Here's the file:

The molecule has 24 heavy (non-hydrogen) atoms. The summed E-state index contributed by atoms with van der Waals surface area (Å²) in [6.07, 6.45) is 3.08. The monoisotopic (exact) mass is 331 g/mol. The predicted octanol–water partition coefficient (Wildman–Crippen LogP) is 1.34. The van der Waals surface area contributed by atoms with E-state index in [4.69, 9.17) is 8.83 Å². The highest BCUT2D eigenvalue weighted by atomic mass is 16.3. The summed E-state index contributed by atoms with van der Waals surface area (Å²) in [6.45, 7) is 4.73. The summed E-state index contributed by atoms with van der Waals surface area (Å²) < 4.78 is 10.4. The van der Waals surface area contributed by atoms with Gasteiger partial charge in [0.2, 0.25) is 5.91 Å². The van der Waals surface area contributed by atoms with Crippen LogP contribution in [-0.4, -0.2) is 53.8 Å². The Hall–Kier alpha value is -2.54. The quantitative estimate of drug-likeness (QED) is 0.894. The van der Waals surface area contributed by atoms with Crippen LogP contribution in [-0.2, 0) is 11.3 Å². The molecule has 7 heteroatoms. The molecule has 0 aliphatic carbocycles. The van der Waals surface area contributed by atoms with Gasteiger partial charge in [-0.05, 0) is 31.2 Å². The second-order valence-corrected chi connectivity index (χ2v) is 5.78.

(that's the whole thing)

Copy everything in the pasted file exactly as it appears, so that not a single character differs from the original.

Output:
The molecule has 24 heavy (non-hydrogen) atoms. The summed E-state index contributed by atoms with van der Waals surface area (Å²) in [6.07, 6.45) is 3.08. The monoisotopic (exact) mass is 331 g/mol. The predicted octanol–water partition coefficient (Wildman–Crippen LogP) is 1.34. The van der Waals surface area contributed by atoms with E-state index in [4.69, 9.17) is 8.83 Å². The highest BCUT2D eigenvalue weighted by atomic mass is 16.3. The summed E-state index contributed by atoms with van der Waals surface area (Å²) in [6.45, 7) is 4.73. The summed E-state index contributed by atoms with van der Waals surface area (Å²) < 4.78 is 10.4. The van der Waals surface area contributed by atoms with Gasteiger partial charge in [0.2, 0.25) is 5.91 Å². The van der Waals surface area contributed by atoms with Crippen LogP contribution in [-0.4, -0.2) is 53.8 Å². The Hall–Kier alpha value is -2.54. The quantitative estimate of drug-likeness (QED) is 0.894. The van der Waals surface area contributed by atoms with Crippen LogP contribution in [-0.2, 0) is 11.3 Å². The molecule has 7 heteroatoms. The molecule has 0 aliphatic carbocycles. The van der Waals surface area contributed by atoms with Gasteiger partial charge in [-0.05, 0) is 31.2 Å². The second-order valence-corrected chi connectivity index (χ2v) is 5.78.